public void AddShortCutWithTwoExistingIdsReturnsTrue()


            Guid toGroupId = new Guid("{45722B64-0354-4ed4-A813-1BD67926EAA0}");

            Guid foreignGroupId = new Guid("{F4B729C4-B922-42bc-BED9-C70D9F0A8C36}");

            bool result;


            result = disco.AddShortcut(toGroupId, foreignGroupId);


            Assert.IsTrue(result, "AddShortcut failed.");



        // AddShortcutWithNonExistentToGroupIdThrows

        // AddShortcutWithInvalidToGroupIdThrows

        // AddShortcutWithInvalidForeignGroupIdThrows

        // AddShortcutWithNonExistentForeignGroupIdThrows

        // DeleteShortcutWithNonExistentFromGroupIdThrows

        // DeleteShortcutWithInvalidFromGroupIdThrows

        // DeleteShortcutWithNonExistentForeignGroupIdThrows

        // DeleteShortcutWithInvalidForeignGroupIdThrows

        // DeleteShortcutWithTwoValidIdsReturnsTrue

I came up with 10 unit tests, all of which validate 2 little methods – AddShortcut and DeleteShortcut. Now it’s my job to write one test, as I did above, and then write just enough code to get that test to pass. The following is actually too much (all I needed was a method that returned true, but I thought that would be too simple for this example):


        public bool AddShortcut(Guid toGroupId, Guid foreignGroupId)


            if (toGroupId == new Guid("{45722B64-0354-4ed4-A813-1BD67926EAA0}") &&

                foreignGroupId == new Guid("{F4B729C4-B922-42bc-BED9-C70D9F0A8C36}"))


                return true;



            return false;



Note the hard-coded Guids. That is because I don’t need any more code in order to make the test pass. As I write the other 9 tests, my code will look more and more like you’d be used to, but before I would have spent possibly an hour thinking about how I wanted to implement these two methods. Instead, in one hour I have all my code written, and there are at least 10 unit tests that validate that the code works the way it should.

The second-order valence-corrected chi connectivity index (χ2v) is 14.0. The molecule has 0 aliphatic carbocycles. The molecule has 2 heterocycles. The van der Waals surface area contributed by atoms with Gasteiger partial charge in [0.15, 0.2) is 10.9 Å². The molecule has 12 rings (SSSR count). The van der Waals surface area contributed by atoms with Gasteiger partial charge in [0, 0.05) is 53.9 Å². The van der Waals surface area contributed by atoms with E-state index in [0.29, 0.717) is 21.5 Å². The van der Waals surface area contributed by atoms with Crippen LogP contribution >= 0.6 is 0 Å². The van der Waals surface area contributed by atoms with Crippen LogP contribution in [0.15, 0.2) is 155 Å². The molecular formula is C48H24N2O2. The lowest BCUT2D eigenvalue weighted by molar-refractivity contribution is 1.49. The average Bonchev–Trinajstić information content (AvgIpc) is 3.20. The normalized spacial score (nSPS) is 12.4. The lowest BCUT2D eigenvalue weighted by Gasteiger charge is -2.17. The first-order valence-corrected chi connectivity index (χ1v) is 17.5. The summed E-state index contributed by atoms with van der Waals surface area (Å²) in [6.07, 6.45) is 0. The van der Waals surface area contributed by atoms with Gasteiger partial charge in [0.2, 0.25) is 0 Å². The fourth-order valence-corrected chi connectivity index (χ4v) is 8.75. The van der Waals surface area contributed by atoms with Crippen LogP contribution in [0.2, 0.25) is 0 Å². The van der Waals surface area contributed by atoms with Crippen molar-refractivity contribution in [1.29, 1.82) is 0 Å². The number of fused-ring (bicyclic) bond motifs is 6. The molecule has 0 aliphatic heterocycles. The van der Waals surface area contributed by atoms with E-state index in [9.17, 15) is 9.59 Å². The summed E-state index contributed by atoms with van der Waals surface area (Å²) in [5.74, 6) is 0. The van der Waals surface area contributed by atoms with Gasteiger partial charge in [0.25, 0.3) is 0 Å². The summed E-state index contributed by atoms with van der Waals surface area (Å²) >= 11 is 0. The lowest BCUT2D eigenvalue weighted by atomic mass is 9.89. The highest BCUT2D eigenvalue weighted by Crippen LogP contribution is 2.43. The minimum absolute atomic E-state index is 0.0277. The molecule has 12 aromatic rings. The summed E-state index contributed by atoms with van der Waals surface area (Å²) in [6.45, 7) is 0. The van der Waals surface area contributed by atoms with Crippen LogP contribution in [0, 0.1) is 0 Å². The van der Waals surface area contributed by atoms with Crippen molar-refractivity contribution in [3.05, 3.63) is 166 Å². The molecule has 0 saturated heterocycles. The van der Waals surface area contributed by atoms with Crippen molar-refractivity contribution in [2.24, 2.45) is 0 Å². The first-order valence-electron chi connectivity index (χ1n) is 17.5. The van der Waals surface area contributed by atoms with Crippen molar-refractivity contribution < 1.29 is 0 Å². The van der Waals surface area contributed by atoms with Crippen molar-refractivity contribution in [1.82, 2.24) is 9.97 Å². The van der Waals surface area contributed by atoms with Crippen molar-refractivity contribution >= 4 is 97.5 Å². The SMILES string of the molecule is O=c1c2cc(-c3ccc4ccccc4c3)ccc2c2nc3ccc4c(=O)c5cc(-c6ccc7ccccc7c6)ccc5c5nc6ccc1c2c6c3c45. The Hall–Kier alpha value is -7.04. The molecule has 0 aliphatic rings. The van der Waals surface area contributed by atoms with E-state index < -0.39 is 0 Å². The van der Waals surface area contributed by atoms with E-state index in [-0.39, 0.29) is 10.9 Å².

A side effect of this test-driven development is a specification for my method - in code. In other words, someone who needed to write a spec could examine my tests and gain a huge amount of information to accurately document what this particular method of the class does. 

Now consider the effect on the project if every developer did this, especially in a scrum / agile environment. We have just a couple dozen classes in our project and well over 300 unit tests. I can now feel much more confident in updating my code (or adding new code) because I have the ability to run all unit tests that were written by all developers on the project to insure I haven't made any breaking changes.

Thanks to my new team of mentors for teaching me this. It's funny how in just a couple of months I'm at a point now where I shutter to think of writing code without having a test that I'm trying to satisfy first!

Google "Month Long Vacation Spots" for a Laugh
13 November 06 06:54 PM | russnem | 2 comment(s)
I like to plan (and even dream) ahead, so I've been thinking about the second quarter of next year my current contract will probably come to a close. I haven't had a real vacation in a couple of years (longer by then), so I thought about going to a place (or places) well-suited for long stays.

Tonight I Googled "month long vacation spots" and got a nice laugh when something interesting showed up right on the first page of results:

"George W. Bush: The War President is Missing in Action (External ...
He begins a month-long vacation on his Texas ranch today, and by the time ... has spent 42 percent of his first eight months as president at vacation spots. .

Actually, this was the third entry on the first page about our President's overly-long hiatuses. I thought this was a fitting result particularly given the recent election and the fact that his approval rating is quickly approaching the lowest presidential approval rating on record.
More Posts « Previous page - Next page »